By Sam McDonald

Learning choreography requires skill, discipline, effort and time.

And if you hope to create quality choreography, you’re going to need all that and more: imagination, inspiration, and ambition.

At a spring concert, Old Dominion University dancers will perform pieces created by professionals as well as some conceived by student choreographers.

University Dance Theatre’s Spring Dance Concert, running April 10-13, will feature a variety of styles: hip-hop, modern, jazz, and contemporary ballet.

Choreographers for the performance include visiting artist Mike Esperanza, ODU Dance faculty James Morrow, Shane O'Hara and Megan Thompson, as well as students Kameron Clark and Ma'Kyia Frazier.

Here’s what this talented pair of student choreographers had to say about their developing craft and their hopes for a rewarding future.

Kameron Clark

Growing up in the small town of Halifax in south central Virginia, Kameron Clark would mimic the dance moves he saw on television. “I used to dance around the house all the time. I would go outside and do flips. Mom was like, ‘OK, we’re signing you up for dance class,’” he recalled.

At a studio called Essence of Movement in his hometown, the youngster was introduced to hip-hop steps and tumbling. Continuing to study there for years, he refined his skills and expanded his range. As a teen, he won a scholarship that allowed him to travel to Los Angeles to contribute to a music video and attend workshops.

“My experience here at ODU changed me as a dancer,” said Kameron Clark. “My instructors have taught me to move with grace, move with intension, but make it your own as well.”

He came to ODU to study business, but by his sophomore year, he’d opted to major in dance and minor in theatre.

“There’s a sense of community here with the dance department,” Clark said, now a senior. “I just wanted to show my passion for dance and continue to develop my craft.”

Improvisation is one of his specialties. He exercised improv muscles last fall as part of the ODU Department of Art’s “Fright Night” Halloween event.

“I really loved that,” he said. “It was just so interesting to see people’s reactions. My classes are more structured, but when I have free time, I’m always improvising or freestyling. In my world, it takes away stress and heals me. It also helps in coming up with different moves you can put into a dance.”

For the spring concert, he created a piece called “The Journey,” which traces his life experiences in four chapters. It includes a robust mix of styles, including African influences.

“I’ve always wanted to do dance that was different from any particular genre,” Clark said. “I want to blend every single style together and make it look seamless and flowing.”

Looking ahead to graduation in May, he’d like to land a gig as an entertainer for one of the major cruise lines. He also hopes to audition for dance companies in New York, Florida and Chicago.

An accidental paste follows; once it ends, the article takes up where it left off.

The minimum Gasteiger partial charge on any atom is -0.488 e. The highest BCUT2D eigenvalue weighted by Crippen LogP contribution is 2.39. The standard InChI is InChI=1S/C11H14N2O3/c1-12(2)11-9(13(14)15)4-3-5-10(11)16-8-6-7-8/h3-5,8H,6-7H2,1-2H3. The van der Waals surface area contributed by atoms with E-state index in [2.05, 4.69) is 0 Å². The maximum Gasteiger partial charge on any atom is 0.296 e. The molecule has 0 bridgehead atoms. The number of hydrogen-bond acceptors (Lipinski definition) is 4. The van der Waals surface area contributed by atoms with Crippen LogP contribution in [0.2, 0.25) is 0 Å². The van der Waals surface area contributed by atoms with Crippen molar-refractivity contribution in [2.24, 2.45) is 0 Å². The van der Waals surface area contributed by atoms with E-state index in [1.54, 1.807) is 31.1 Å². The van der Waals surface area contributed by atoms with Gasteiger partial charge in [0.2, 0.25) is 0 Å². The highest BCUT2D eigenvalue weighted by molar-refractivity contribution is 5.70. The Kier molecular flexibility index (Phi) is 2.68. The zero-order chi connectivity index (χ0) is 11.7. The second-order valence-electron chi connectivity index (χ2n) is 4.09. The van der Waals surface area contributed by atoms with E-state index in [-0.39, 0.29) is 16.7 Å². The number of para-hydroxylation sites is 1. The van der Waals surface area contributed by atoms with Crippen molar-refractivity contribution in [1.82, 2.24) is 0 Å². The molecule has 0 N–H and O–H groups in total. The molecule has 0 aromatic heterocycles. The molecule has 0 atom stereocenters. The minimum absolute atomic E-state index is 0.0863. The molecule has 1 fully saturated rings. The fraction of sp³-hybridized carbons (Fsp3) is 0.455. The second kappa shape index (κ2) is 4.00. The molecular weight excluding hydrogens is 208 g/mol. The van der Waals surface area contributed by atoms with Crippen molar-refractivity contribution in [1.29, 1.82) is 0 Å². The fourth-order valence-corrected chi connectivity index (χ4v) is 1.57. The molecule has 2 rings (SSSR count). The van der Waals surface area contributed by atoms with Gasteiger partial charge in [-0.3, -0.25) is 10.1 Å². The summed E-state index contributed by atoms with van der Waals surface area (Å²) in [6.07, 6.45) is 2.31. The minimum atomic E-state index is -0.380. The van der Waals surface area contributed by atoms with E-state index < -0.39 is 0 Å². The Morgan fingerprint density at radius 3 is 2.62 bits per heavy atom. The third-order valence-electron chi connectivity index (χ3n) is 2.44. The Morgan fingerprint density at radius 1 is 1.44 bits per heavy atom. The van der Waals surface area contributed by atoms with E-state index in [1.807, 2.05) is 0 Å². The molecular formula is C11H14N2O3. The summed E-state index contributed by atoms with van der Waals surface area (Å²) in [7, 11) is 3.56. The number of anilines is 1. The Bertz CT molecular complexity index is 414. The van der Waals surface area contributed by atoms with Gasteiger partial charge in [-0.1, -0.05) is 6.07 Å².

“My experience here at ODU changed me as a dancer,” Clark said. “My instructors have taught me to move with grace, move with intension, but make it your own as well.”

Ma’Kyia Frazier

Virginia Beach native Ma’Kyia Frazier, a junior Dance Education major, has been learning dance since age 3 when her mom enrolled her in a toddler jazz class at a local studio.

“My mom realized all the other sports she put me in were great, but dancing might be meant for me,” Frazier wrote. She successfully auditioned for the Old Donation School Gifted Dance Education Program around age 9 and studied there until 2017. From there, she won a spot in the Visual and Performing Arts Academy for Dance at Salem High School. She accepted her diploma from Salem in 2021.

Next stop, ODU. 

“I am inspired every time I step on campus,” said Ma’Kyia Frazier. “There is something here for everyone."

Ma’Kyia Frazier stands alone on stage, facing the audience with her arms open.

Ma’Kyia Frazier is a junior ODU Dance Education major from Virginia Beach. Photo courtesy of Dray’s Digifoto Services.

“I knew that this dance department is open to all levels and open to all styles,” Frazier wrote. “Also, it’s close to home. I just knew I wanted to dance for my entire life so why not make a career out of it? I also learned I like teaching, giving, supporting and inspiring people.

“I decided I wanted to be a dance teacher.”

The piece she choreographed for the spring concert is called, “Fallen Flame.”

“I went through —and still am going through — a rough mental health journey. I was in a dark place and got out of it through the support from my family, my belief in God, and expressing my pain through dance,” she wrote. “This piece is about a mental battle.”

Her dance starts in a chaotic mode, then shifts into something more contemplative and spiritual. “At the end you still are going through chaos but it’s starting to slowly fizzle out and become doable,” Frazier wrote.

She intends for the pieces to create feelings of empathy and empowerment among audience members. “I hope to maybe even motivate them to keep going when things get hard.”

Frazier said she can always rely on adjunct instructor Lauren Sinclair for guidance and encouragement. “She pushes her students to give not only the audience something, but yourself as well,” Frazier wrote. “Lauren has seen me at my lowest many times throughout my three years at ODU and she always is willing to talk, give advice, give you a shoulder to cry on, and even offer words of affirmation.”

Frazier said ODU faculty and staff create a positive, supportive learning atmosphere.

“I am inspired every time I step on campus,” she wrote. “There is something here for everyone. There is always something new and exciting going on.

“This campus keeps you active, motivated, and creative.”

Want to go?

What: University Dance Theatre Spring 2024 Dance Concert

When: April 10-12, 7:30 p.m., April 13, 2 p.m. and 7:30 p.m.

Where: University Theatre, 4608 Hampton Boulevard, Norfolk